In the Yugoslav Tribunal, as of August 2004,
* 82 individuals had been indicted
* 20 remained at large
* 56 were incarcerated (5 were on provisional release)
* 2 had been discharged
* 3 had been released
* 1 had died
Illustrative of the Yugoslav Tribunal decisions are the conviction of Maj. Gen. Radislav Krstic of genocide for his directing of the 1995 Serbian attack on Srebrenica and the conviction of Anto Furund•ija, a twenty-nine-year-old Bosnian Croat, for aiding and abetting torture and rape while in command. Krstic was sentenced to thirty-five years in prison and Furund•ija was sentenced to a ten-year prison term. The trial of the Serbian leader Slobodan Milos̆evic has been going on for more than two years and is expected to continue for another two years. Among those not yet apprehended are Radovan Karad•ic and Ratko Mladic, the civilian and military leaders of the Bosnian Serbs. In March 2005, General Rasim Delic, former head of the Muslim-dominated Bosnian army, and General Radivoj Miletic, of the Serbian forces, both surrendered to the International Tribunal for the Former Yugoslavia.
In the Rwanda Tribunal, as of February 2005,
* Judgments had been issued against 25 defendants
* 5 were released
* 20 were convicted (9 of which were on appeal)
* Trials were ongoing regarding 26 others
* 17 were in custody awaiting trial
Perhaps the most prominent of the convictions was that of Jean Kambanda, the Prime Minister of Rwanda during the three months in 1994 when 800,000-1,000,000 people were killed. While Prime Minister, Kambanda made speeches encouraging the killing of Tutsi, signed directives legalizing the militia, and facilitated the distribution of arms. He pled guilty to six counts of genocide and crimes against humanity and was sentenced to life imprisonment.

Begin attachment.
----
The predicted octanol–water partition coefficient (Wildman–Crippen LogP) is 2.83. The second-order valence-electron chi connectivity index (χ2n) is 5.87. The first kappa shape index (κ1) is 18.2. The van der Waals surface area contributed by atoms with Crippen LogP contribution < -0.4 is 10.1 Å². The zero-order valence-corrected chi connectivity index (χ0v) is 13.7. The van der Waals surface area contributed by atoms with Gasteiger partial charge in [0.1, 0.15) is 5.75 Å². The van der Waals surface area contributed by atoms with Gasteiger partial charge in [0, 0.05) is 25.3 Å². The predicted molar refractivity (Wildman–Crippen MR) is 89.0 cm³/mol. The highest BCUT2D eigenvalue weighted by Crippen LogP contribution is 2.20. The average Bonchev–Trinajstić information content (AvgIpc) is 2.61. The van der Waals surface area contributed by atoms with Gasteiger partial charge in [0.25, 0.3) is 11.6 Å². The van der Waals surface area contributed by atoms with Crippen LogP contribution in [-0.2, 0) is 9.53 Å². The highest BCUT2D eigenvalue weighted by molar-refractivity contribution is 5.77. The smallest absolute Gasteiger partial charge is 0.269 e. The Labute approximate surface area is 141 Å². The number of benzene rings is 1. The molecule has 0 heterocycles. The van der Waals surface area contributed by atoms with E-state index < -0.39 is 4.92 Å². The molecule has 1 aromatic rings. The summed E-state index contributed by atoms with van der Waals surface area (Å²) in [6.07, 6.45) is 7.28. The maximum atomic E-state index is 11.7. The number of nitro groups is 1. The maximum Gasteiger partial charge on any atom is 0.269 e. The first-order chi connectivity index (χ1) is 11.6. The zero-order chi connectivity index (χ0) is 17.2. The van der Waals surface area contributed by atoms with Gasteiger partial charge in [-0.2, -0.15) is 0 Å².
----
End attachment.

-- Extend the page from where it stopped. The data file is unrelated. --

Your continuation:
The investigations conducted by the Yugoslavia and Rwanda Tribunals came to an end as of December 31, 2004. All trials in the Tribunals must be completed by 2008, and all appeals completed by 2010. Cases that cannot be completed by then must be transferred to local courts.
2. The Special Court for War Crimes in Sierra Leone
The Special Court for War Crimes in Sierra Leone differs from the Yugoslav and Rwanda Tribunals in that it has both international and local judges. As of February 2005, eleven persons associated with all three of the country’s former warring factions had been indicted by the Special Court. They were charged with war crimes and crimes against humanity, based on murder, rape, extermination, acts of terror, enslavement, looting and burning, sexual slavery, conscription of children into an armed force, and attacks on UN peacekeepers and humanitarian workers. A significant decision was issued by the Appeals Chamber of the Special Court on May 31, 2004 ruling that recruitment of child soldiers is a crime and a violation of international law.
3. The Special Panel for Serious Crimes-East Timor
East Timor was granted its independence from Indonesia in 1999, after which Indonesian militias killed about 1,400 people, mainly independence supporters. The militias also tortured and raped an unknown number of people. More than a quarter of a million people, or some thirty percent of East Timor’s population, were forcibly deported or fled across the border to West Timor in Indonesia. The United Nations coordinated with local courts to support and staff two Special Panel for Serious Crimes. This process led to the conviction of seventy-five persons for their involvement in the events of 1999, with two acquittals and two indictment dismissals.
This Special Panels was in the process of closing down in early 2005, after the final trial of Aprecio Guterres was completed. Indonesian courts in Jakarta have also prosecuted some of the military leaders connected with the East Timor massacres. As of early 2005, eighteen people had been prosecuted in Indonesia in an ad hoc Indonesian Human Rights Court, but none are currently in jail as their cases are being appealed.
4. The Cambodian Tribunal
During the Cambodian genocide of 1975-79, some 1.7 million people lost their lives, constituting twenty-one percent of the country’s population. The Khmer Rouge regime headed by Pol Pot combined extremist ideology with ethnic animosity and a diabolical disregard for human life to produce repression, misery, and murder on a massive scale. In late 2004, after six years of deliberation, the Cambodian National Assembly finally ratified an agreement with the United Nations to establish a tribunal utilizing both international and national judges to try the Khmer Rouge leaders. As of May 2005, this tribunal was still awaiting funding from international donors to allow it to function properly. Secretary General Kofi Annan, in his report to the General Assembly, said Cambodia must have the funds for the tribunal’s first year of operations and pledges for another two years in hand before the trials can begin.